Why Oldham boosts the case for electoral reform

The Alternative Vote would have eliminated the need for tactical voting by Tory supporters.

For many Lib Dems, last night's by-election defeat feels like a victory. They may have finished 3,558 votes behind Labour (having been just 103 behind at the general election) but their share of the vote rose to 31.9 per cent. That is of significant comfort to a party that has been as low as 7 per cent in recent national opinion polls. The fall in the Tories' share of the vote from 26.4 per cent to 12.8 per cent suggests that it was tactical voting by Conservatives that compensated for Lib Dem defections to Labour.

David Cameron's decision to wish the Lib Dems well and the Tories' half-hearted campaign undoubtedly persuaded many Conservatives to back Nick Clegg's party. A pre-election Populus poll showed 22 per cent of 2010 Tory voters defecting to the Lib Dems and, given the collapse in the Conservative vote, the actual figure is likely to have been higher.

What few have noted is how this affair bolsters the case for electoral reform. Had the Alternative Vote been used last night, Tory supporters would have been free to vote for the Conservatives as their first preference, safe in the knowledge that their second-preference votes would be redistributed to the Lib Dems.

The conservative case for AV has been made by few outside of Phillip Blond's ResPublica, but I'd expect this to change as the referendum draws closer. Others, like Boris Johnson, who declined an invitation to join the No to AV campaign, have become agnostic about reform. Rather than any formal pact between the Tories and the Lib Dems, AV may yet offer the coalition its best chance of sticking together.

George Eaton is political editor of the New Statesman.

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Jeremy Corbyn's Labour conference speech shows how he's grown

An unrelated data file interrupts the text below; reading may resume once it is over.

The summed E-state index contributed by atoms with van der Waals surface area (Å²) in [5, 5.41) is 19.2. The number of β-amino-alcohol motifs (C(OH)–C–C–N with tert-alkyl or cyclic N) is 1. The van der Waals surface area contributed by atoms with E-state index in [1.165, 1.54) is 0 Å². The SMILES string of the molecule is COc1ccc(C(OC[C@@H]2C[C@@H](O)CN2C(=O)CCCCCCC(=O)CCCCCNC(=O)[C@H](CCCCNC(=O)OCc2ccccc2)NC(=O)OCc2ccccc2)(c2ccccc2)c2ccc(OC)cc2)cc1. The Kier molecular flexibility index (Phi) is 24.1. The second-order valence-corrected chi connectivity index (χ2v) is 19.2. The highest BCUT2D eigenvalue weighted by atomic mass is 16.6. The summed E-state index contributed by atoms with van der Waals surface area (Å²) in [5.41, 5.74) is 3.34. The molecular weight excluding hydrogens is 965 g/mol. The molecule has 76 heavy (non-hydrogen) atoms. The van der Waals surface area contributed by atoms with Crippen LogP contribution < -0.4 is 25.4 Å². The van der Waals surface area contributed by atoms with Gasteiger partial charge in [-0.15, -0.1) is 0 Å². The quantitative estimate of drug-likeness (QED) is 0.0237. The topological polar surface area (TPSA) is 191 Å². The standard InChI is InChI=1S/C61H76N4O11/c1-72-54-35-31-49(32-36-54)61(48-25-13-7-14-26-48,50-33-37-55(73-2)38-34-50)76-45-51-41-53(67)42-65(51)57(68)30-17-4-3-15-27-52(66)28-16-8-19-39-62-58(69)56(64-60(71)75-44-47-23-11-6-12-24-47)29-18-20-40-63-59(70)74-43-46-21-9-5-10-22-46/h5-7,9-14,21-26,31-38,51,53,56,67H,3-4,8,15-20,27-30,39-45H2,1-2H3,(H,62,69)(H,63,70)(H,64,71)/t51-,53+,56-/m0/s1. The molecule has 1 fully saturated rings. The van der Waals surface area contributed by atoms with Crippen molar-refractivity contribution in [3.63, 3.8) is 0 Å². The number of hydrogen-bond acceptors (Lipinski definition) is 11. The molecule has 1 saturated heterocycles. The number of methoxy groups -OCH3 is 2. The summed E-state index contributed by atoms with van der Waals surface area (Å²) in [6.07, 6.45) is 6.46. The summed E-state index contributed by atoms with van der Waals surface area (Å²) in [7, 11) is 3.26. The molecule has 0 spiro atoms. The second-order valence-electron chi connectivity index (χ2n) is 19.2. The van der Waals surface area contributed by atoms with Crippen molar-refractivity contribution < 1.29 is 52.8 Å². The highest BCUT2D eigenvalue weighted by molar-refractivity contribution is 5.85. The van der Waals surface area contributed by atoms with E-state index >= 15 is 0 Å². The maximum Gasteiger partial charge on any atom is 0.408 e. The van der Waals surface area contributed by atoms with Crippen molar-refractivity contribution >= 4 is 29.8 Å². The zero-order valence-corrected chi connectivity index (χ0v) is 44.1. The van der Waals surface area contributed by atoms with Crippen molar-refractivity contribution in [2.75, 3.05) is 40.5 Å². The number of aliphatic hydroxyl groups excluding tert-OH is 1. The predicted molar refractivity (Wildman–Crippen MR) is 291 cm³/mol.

The leader's confident address will have impressed even his fiercest foes. 

It is not just Jeremy Corbyn’s mandate that has been improved by his re-election. The Labour leader’s conference speech was, by some distance, the best he has delivered. He spoke with far greater confidence, clarity and energy than previously. From its self-deprecating opening onwards ("Virgin Trains assure me there are 800 empty seats") we saw a leader improved in almost every respect. 

Even Corbyn’s firecest foes will have found less to take issue with than they may have anticipated. He avoided picking a fight on Trident (unlike last year), delivered his most forceful condemnation of anti-Semitism (“an evil”) and, with the exception of the Iraq war, avoided attacks on New Labour’s record. The video which preceded his arrival, and highlighted achievements from the Blair-Brown years, was another olive branch. But deselection, which Corbyn again refused to denounce, will remain a running sore (MPs alleged that Hillsborough campaigner Sheila Coleman, who introduced Corbyn, is seeking to deselect Louise Ellman and backed the rival TUSC last May).

Corbyn is frequently charged with lacking policies. But his lengthy address contained several new ones: the removal of the cap on council borrowing (allowing an extra 60,000 houses to be built), a ban on arms sales to abusive regimes and an arts pupil premium in every primary school.

On policy, Corbyn frequently resembles Ed Miliband in his more radical moments, unrestrained by Ed Balls and other shadow cabinet members. He promised £500bn of infrastructure investment (spread over a decade with £150bn from the private sector), “a real living wage”, the renationalisation of the railways, rent controls and a ban on zero-hours contracts.

Labour’s greatest divisions are not over policy but rules, strategy and culture. Corbyn’s opponents will charge him with doing far too little to appeal to the unconverted - Conservative voters most of all. But he spoke with greater conviction than before of preparing for a general election (acknowledging that Labour faced an arithmetical “mountain”) and successfully delivered the attack lines he has often shunned.

“Even Theresa May gets it, that people want change,” he said. “That’s why she stood on the steps of Downing Street and talked about the inequalities and burning injustices in today’s Britain. She promised a country: ‘that works not for a privileged few but for every one of us’. But even if she manages to talk the talk, she can’t walk the walk. This isn’t a new government, it’s David Cameron’s government repackaged with progressive slogans but with a new harsh right-wing edge, taking the country backwards and dithering before the historic challenges of Brexit.”

After a second landslide victory, Corbyn is, for now, unassailable. Many MPs, having voted no confidence in him, will never serve on the frontbench. But an increasing number, recognising Corbyn’s immovability, speak once again of seeking to “make it work”. For all the ructions of this summer, Corbyn’s speech will have helped to persuade them that they can.

George Eaton is political editor of the New Statesman.